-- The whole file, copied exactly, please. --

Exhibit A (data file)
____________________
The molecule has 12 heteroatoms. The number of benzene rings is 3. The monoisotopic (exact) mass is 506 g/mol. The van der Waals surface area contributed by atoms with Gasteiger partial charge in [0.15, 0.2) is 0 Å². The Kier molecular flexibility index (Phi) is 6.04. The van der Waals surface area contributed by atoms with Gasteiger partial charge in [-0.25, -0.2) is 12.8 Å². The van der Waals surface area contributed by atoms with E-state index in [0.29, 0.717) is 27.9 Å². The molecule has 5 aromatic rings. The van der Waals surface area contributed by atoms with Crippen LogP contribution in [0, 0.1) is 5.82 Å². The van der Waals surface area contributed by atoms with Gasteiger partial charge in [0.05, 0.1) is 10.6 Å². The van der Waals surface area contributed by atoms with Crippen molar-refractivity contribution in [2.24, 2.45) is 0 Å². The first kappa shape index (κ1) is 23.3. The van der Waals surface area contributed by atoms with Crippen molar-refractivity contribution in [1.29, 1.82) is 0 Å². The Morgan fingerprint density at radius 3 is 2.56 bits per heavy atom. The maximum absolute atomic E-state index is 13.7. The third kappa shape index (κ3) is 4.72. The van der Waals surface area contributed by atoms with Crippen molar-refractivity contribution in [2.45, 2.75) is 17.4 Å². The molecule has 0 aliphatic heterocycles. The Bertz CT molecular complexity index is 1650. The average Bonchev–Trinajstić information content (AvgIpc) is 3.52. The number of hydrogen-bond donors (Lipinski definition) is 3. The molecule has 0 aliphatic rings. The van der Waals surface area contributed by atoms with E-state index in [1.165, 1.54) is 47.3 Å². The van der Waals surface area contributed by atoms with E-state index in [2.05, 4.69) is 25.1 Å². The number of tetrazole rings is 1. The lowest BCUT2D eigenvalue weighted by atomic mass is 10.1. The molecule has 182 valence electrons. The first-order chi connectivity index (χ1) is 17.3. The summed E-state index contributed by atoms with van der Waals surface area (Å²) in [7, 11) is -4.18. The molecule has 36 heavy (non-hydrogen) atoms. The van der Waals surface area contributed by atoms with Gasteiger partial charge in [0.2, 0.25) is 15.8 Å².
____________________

The molecule has 12 heteroatoms. The number of benzene rings is 3. The monoisotopic (exact) mass is 506 g/mol. The van der Waals surface area contributed by atoms with Gasteiger partial charge in [0.15, 0.2) is 0 Å². The Kier molecular flexibility index (Phi) is 6.04. The van der Waals surface area contributed by atoms with Gasteiger partial charge in [-0.25, -0.2) is 12.8 Å². The van der Waals surface area contributed by atoms with E-state index in [0.29, 0.717) is 27.9 Å². The molecule has 5 aromatic rings. The van der Waals surface area contributed by atoms with Crippen LogP contribution in [0, 0.1) is 5.82 Å². The van der Waals surface area contributed by atoms with Gasteiger partial charge in [0.05, 0.1) is 10.6 Å². The van der Waals surface area contributed by atoms with Crippen molar-refractivity contribution in [2.24, 2.45) is 0 Å². The first kappa shape index (κ1) is 23.3. The van der Waals surface area contributed by atoms with Crippen molar-refractivity contribution in [1.29, 1.82) is 0 Å². The Morgan fingerprint density at radius 3 is 2.56 bits per heavy atom. The maximum absolute atomic E-state index is 13.7. The third kappa shape index (κ3) is 4.72. The van der Waals surface area contributed by atoms with Crippen molar-refractivity contribution in [2.45, 2.75) is 17.4 Å². The molecule has 0 aliphatic heterocycles. The Bertz CT molecular complexity index is 1650. The average Bonchev–Trinajstić information content (AvgIpc) is 3.52. The number of hydrogen-bond donors (Lipinski definition) is 3. The molecule has 0 aliphatic rings. The van der Waals surface area contributed by atoms with E-state index in [1.165, 1.54) is 47.3 Å². The van der Waals surface area contributed by atoms with E-state index in [2.05, 4.69) is 25.1 Å². The number of tetrazole rings is 1. The lowest BCUT2D eigenvalue weighted by atomic mass is 10.1. The molecule has 182 valence electrons. The first-order chi connectivity index (χ1) is 17.3. The summed E-state index contributed by atoms with van der Waals surface area (Å²) in [7, 11) is -4.18. The molecule has 36 heavy (non-hydrogen) atoms. The van der Waals surface area contributed by atoms with Gasteiger partial charge in [0.2, 0.25) is 15.8 Å².